I don’t think the Philadelphia 76ers are going to go 0-36 to end the season. They are going to get one more win.
Most nights they are overmatched — the other team is just more talented. That’s why they lost game 26 in a row Thursday night to the Houston Rockets, 120-98. The Sixers are bad as they rebuild (call it tanking if you want, Adam Silver still calls it rebuilding) and the Rockets are likely the sixth best team in the NBA. Henry Sims tries hard for the Sixers, but he’s not stopping Dwight Howard.
The Sixers now face another problem — teams are up for them. Nobody wants to be the team that lost to the Sixers and ended their streaks. Opponents are focused.
So what game can the Sixers win to break the streak? Here are four real possibilities
Sat. March 29 vs. Detroit Pistons. That’s Philadelphia’s next game and their chance to avoid owning the NBA record for the longest losing streak all by themselves (they are currently tied with the 2011 Cavaliers). On paper the big front line of the Pistons — Andre Drummond, Greg Monroe, Josh Smith — should overwhelm Sims and the rest of the Sixers front line, but the Pistons shoot themselves in the foot more than any team in the league. The Pistons come in having lost 9 of their last 11, and they will be on the second night of a back-to-back having to play in Miami Friday night. If an energized Sixers team gets a tired Pistons team where Smith starts jacking up threes and Brandon Jennings tries to play hero ball the Sixers can certainly win.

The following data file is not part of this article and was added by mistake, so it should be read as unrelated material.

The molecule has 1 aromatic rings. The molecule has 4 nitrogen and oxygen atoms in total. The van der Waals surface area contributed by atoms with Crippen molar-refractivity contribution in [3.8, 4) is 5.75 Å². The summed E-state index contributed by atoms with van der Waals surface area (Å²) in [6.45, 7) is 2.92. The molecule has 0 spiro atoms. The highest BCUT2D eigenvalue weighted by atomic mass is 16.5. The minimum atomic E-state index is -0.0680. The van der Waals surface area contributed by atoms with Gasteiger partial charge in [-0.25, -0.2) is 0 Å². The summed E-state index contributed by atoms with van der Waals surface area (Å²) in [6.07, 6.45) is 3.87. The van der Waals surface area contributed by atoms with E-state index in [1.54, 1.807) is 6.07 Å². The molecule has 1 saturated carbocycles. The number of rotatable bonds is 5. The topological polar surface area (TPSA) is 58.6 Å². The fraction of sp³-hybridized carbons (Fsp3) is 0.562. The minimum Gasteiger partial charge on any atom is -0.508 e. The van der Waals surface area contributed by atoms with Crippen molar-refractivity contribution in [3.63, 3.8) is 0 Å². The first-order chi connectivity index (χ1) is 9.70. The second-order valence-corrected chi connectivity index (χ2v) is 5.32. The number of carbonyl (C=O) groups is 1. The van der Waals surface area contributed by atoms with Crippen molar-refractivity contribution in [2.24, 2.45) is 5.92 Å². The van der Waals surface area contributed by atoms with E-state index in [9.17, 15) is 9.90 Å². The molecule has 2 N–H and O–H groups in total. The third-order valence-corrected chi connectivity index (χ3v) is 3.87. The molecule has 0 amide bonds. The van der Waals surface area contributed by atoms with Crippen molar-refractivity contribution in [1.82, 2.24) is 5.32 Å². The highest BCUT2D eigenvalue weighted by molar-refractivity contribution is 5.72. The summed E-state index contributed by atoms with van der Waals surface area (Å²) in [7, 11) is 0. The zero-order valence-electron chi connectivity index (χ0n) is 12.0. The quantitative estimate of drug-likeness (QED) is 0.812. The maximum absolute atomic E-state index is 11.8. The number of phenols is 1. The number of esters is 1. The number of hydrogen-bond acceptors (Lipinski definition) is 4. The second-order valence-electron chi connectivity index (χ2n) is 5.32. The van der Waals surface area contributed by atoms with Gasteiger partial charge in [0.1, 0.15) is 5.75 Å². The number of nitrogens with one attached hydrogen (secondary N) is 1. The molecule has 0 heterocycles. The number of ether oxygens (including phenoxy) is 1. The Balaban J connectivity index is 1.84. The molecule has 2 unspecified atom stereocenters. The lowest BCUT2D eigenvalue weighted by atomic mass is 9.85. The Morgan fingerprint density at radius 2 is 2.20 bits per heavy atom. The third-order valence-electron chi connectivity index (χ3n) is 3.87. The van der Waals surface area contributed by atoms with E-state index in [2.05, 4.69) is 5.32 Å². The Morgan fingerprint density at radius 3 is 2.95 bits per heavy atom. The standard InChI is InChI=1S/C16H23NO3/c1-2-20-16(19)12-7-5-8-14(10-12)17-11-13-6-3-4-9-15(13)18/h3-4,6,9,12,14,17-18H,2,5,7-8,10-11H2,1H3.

Fri. April 4, at Boston Celtics. This is one team looking to end up high in the lottery this season, just like the Sixers. As of right now this Celtics team has lost 8-of-9 and are giving young players such as Jared Sullinger and Kelly Olynyk big minutes. The Celtics also start some quality guys — Rajon Rondo is an All-Star, Avery Bradley can play, Jeff Green can be mind blowing when he wants to — but this is another team coasting to the finish line and playing poorly on the defensive end. This is another team the Sixers could steal one against.
Mon. April 14, vs. Boston Celtics. See the comments above, but note the Sixers are at home for this one.
Wed. April 16 at Miami Heat. Yes, against the Heat — this is the final regular season game before the playoffs and coach Erik Spoelstra might well sit LeBron James, Dwyane Wade, Chris Bosh and anyone else who will matter in the postseason. The Heat will not care about this game at all… but the Sixers might.
When Magic Johnson resigned as Lakers president, Lakers owner Jeanie Buss had an opportunity to be bold. Instead of empowering cronies, she could find the best available executive to lead the front office.
Instead, she’s apparently again leaning on the comfort of friends.
As the Lakers’ conduct their coaching search, Kurt Rambis (Senior Basketball Advisor) and his wife Linda Rambis (Executive Director, Special Projects) are quite involved.
Bill Oram of The Athletic:
Bill Plaschke of the Los Angeles Times:
The goal is seemingly to move Rambis to the bench as an associate head coach. But if that doesn’t work, he could become the assistant general manager.